Renesas has made it possible to achieve the expected criteria such as diagnostic coverage for the ISO 26262 ASIL B standard for functional safety even in complex, large-scale SoCs, by minimising the blackout periods that the SoC cannot be used due to test execution and also minimising that duration to shorter than the tolerance time for which safety function operation may be interrupted.

There are cases where momentary voltage droops occur due to the excessive activation of logic circuits in an SoC. These voltage droops become more conspicuous as the operating frequency of the logic circuits and the fluctuations in the activations of those circuits increase. Previously design applied methods that provided adequate voltage margins to handle the maximum voltage droops were used. However, the lower supply voltages resulting from the use of finer process rule and higher operating frequencies made it difficult to provide voltage margins in the design.

Renesas developed the following three systems to resolve this issue:

  • Ultrafast voltage sampling system – Renesas developed a high-speed voltage sampling system that combines a variable delay circuit whose transmission time changes with the voltage difference and a time-to-digital converter that converts the time difference with respect to a reference clock to a digital value. This voltage sampling system can operate at the same 2GHz as the fastest CPU clock.

  • Voltage droop prediction system – This system predicts the voltage droop four cycles in advance based on the voltage information acquired from the voltage sampling system. If this predicted voltage falls below a threshold value set in advance, it requests that the clock supply be stopped.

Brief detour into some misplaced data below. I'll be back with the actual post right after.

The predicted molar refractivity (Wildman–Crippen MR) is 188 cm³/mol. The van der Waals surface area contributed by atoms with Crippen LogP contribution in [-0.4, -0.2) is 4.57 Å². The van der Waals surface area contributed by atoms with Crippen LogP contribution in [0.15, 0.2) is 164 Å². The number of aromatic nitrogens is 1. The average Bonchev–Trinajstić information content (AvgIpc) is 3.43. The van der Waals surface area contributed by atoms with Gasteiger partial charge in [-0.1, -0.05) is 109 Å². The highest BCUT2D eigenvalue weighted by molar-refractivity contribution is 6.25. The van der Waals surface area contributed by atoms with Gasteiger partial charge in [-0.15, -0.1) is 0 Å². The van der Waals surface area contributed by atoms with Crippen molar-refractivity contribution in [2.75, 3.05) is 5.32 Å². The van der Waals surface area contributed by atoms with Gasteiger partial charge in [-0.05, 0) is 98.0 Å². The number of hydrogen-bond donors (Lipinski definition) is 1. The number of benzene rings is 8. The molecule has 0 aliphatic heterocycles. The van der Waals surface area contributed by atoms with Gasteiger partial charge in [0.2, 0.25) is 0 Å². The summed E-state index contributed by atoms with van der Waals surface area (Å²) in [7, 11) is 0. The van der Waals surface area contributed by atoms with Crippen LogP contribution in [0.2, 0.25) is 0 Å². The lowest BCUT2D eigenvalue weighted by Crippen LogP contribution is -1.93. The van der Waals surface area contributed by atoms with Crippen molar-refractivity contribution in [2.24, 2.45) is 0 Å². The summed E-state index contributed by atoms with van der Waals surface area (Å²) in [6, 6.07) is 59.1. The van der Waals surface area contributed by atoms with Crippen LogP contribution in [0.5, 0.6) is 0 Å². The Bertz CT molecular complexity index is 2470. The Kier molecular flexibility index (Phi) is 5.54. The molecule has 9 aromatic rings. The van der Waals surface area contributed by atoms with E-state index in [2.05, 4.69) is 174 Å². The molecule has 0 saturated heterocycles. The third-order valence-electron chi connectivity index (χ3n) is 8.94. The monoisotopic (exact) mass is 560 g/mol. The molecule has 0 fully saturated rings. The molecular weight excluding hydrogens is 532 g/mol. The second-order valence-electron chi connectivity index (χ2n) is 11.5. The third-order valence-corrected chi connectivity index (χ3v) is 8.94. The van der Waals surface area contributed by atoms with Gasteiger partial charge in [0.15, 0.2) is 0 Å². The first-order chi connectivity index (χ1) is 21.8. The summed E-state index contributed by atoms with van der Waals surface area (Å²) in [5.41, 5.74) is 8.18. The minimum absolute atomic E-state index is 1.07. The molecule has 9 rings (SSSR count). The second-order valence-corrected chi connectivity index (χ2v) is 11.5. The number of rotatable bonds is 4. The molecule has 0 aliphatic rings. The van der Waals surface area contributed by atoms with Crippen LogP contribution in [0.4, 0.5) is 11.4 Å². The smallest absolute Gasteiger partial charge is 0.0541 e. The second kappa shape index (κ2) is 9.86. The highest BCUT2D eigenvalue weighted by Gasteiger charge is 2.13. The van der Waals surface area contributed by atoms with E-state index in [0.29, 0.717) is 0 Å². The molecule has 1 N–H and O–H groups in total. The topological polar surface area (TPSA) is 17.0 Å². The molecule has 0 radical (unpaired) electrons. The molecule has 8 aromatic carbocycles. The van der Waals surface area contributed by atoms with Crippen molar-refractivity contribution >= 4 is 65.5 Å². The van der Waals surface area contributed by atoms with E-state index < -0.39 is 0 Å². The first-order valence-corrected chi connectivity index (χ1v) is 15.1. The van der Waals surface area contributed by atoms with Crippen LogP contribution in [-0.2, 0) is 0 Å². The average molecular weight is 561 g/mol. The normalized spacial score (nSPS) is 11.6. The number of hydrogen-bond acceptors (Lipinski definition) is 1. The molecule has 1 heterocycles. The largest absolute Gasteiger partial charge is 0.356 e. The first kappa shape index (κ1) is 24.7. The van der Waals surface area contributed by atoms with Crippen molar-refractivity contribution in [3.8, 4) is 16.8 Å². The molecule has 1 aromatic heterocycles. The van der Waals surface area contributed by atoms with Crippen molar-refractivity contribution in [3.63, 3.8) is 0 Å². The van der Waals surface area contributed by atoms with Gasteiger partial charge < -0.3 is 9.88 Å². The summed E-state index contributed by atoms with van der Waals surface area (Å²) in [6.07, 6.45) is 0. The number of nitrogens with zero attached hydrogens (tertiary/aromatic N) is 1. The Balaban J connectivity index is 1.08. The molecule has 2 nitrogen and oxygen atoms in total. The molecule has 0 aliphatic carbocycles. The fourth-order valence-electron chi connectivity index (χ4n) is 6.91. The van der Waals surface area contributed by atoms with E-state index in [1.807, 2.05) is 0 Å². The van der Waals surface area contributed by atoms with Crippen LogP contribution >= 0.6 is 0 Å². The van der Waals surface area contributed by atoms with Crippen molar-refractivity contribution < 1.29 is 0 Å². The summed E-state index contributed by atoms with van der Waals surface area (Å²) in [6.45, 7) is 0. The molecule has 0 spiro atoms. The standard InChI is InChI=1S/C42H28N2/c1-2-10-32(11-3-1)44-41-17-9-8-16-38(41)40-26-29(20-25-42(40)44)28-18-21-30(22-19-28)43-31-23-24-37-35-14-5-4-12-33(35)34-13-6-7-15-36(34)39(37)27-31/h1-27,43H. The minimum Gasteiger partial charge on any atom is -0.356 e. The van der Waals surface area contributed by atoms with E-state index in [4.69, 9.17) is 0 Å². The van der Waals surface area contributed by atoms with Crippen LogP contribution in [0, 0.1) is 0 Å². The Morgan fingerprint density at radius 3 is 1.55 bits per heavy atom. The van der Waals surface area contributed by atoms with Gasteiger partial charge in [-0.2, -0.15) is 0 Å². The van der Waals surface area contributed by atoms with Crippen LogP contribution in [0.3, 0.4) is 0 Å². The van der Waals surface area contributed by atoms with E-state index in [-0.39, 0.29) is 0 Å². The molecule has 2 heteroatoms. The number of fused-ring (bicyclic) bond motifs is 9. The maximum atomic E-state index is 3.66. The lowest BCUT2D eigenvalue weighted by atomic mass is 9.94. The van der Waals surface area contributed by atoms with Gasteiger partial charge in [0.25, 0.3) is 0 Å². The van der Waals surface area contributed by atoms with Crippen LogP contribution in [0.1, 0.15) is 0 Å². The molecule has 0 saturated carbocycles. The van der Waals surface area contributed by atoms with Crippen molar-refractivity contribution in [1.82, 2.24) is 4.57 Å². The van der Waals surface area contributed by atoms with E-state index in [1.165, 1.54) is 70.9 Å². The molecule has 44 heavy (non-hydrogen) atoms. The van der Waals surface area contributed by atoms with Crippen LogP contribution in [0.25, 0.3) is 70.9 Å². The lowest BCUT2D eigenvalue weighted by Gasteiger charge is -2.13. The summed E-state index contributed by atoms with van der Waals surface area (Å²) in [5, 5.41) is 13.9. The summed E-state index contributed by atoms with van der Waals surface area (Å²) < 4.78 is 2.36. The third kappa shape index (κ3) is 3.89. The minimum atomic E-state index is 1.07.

• High-functionality clock control system This system combines a clock gating circuit and a clock divider circuit and immediately stops the clock supply after receiving the clock stop request to suppress voltage droop. The clock supply recovers gradually by increasing the frequency from a frequency lower than the frequency prior to stopping the clock supply to minimise voltage droops which can be caused by restarting the clock supply.

By combining these three systems, voltage droops that might occur can be detected in advance and hardware faults that could occur due to those voltage droops can be prevented.

Based on the hardware fault detection and prediction technologies, Renesas has developed an SoC for automotive computing systems that is fabricated in a 16nm FinFET process and that supports the ISO 26262 ASIL B standard for automotive functional safety. The SoC has a heterogeneous multi-core architecture with a total of nine CPUs of three types. It also includes a GPU that provides massive processing power.

Renesas intends to provide automotive computing system development platforms to lead the autonomous-driving era using these technologies and contribute to the realisation of safe, secure and environment-friendly vehicles.